Hairdressing, Serious Games and Learning

May 22nd, 2008 by Graham Attwell

At a session at the Scil conference on serious games. Hope it is not too serious.

First up is Frederic Aunis on hairdressing. He works for L’Oriel. Kids end up doing hairdressing because they do not know what else to do or have failed at school. Hairdressers, he says, all over the world learn by doing. they need techncial and artistic skills, life and communication skills and a business understanding. But in schools business skills are not taught. Managers train apprentices in technical skills but not business skills.

Frederick has been developing a business game. His organisation is developing programmes for 20 million students (seems unlikely?). The game is called Hair Be12. It is translated into 13 languages and implemented in 10 countries. Now we get a demo. Choose a character and customise it. Then twelve episodes to the game. The first is on customer relations. A series of multiple choice questions. Then according to answers skills levels indicator moves up and down and turnover for business changes. No correct answers in game says Frederick. It’s like in real life. No-one complains but your turnover is hit. And there are bonus games. design your salon etc. At end get classification on the web based game – compared to others.

interesting that it did not really work as an individual self-learning game but took off when it was used in groups – it created, he says, “a wow effect.” And it has gone on to be used for facilitating meetings and organisational development within hair salons.

The topics have been ‘flattened’ to ensure game is applicable in different cultures.

Hm – not bad – looks quite fun, teaches something hard to learn any other way. At least it feels like a game. Maybe a bit limited in scope though. Big plus – he says it was relatively cheap to develop. My rating – cool. And a great presentation.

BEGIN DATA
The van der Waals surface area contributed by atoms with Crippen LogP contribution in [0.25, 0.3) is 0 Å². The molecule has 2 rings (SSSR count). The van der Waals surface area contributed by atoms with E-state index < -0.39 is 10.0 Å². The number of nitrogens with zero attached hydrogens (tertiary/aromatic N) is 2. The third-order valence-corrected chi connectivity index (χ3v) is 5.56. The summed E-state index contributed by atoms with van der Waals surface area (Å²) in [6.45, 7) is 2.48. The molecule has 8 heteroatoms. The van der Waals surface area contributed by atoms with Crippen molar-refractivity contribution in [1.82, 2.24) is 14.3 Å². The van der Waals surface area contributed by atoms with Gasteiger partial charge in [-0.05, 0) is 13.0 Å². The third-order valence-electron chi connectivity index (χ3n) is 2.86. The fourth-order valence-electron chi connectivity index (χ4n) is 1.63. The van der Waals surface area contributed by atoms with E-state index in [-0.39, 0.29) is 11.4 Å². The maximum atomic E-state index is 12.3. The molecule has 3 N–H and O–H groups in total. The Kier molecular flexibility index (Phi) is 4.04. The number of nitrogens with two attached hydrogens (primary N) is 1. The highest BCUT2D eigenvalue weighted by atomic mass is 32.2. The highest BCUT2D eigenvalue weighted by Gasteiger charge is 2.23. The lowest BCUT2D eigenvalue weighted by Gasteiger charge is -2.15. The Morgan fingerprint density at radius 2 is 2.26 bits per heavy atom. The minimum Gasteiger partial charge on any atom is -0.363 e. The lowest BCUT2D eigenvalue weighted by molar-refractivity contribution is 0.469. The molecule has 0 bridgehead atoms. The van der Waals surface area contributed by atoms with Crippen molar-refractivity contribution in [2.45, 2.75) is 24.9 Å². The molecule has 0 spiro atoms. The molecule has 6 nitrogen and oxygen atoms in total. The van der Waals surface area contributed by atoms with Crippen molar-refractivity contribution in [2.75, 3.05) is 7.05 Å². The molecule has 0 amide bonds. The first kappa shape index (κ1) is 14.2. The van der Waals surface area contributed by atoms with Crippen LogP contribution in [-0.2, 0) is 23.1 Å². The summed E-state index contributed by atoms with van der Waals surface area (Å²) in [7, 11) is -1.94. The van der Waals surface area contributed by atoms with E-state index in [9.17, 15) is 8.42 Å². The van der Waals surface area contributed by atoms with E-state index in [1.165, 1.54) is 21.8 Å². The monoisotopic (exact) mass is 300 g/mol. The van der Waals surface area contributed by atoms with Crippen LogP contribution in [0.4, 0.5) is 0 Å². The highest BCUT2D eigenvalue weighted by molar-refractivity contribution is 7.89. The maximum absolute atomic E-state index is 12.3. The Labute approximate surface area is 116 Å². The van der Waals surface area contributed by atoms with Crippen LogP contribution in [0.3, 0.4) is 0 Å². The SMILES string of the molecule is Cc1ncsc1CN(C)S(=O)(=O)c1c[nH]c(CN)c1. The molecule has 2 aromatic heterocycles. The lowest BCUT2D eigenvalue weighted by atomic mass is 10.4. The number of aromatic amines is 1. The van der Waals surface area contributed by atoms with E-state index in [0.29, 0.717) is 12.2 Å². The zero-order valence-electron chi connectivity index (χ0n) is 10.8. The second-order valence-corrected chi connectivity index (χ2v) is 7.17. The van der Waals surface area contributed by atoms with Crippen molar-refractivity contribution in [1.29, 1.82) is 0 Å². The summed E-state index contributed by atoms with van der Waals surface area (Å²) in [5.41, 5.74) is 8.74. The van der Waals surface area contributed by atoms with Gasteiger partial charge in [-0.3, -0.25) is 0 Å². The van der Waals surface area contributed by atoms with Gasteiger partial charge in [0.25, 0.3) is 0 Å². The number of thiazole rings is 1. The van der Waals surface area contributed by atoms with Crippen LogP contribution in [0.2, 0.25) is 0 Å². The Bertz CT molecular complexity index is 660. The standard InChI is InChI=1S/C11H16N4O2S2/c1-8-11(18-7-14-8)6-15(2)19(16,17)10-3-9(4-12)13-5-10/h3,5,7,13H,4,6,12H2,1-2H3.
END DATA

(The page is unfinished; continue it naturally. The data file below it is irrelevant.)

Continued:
Contact url seems to be www.hair-be12.com – definitely worth a look.

Has business changed?

May 22nd, 2008 by Graham Attwell

I am blogging ‘live’ from the Scil conference at St Gallen. Quite interesting in that the conference is very much geared at the HRD and business world – ‘communities’ I do not venture too far into often. The conference is entitled “The Changing Face of Learning – getting the right balance.” So is learning changing in the business world?

The first speaker up is Erlan Joergensen from Shell. I can’t say much sounds new. His slogan is Ask-Learn-Share. He is very much at pains to say that all learning has to be related to the needs of the business. This seems a step back to me. What he is saying that is new is to integrate – on a business basis – the informal and workplace learning together with formal learning within “global networks”. All courses will have a workplace component.

Certainly Shell do seem to using networking tools – wikis and bookmarks – and have embraced the idea that global networks can link tacit and explicit knowledge through peer assisted problem solving. The wiki, he says, provides the ‘business operational knowledge’ for the whole company. Interesting too, that he calls it “a wikipedia”! Shell are also looking at the use of Second Life.

The wikis are being used to develop communities on different topics with 27000 active users and 2500 new entries in the last month.

OK – time to make my mind up – what do I think? Certainly bringing access to knowledge sharing tools looks impressive. It is not quite clear how such tools and activities are being integrated into the blended courses. That there is a new focus on work based learning – and that supervisors are seen as important in this is not new but does represent a shift of emphasis. However, the relation between individual learning and organisational learning seems unclear. And there are still too many business buzz words for my liking.

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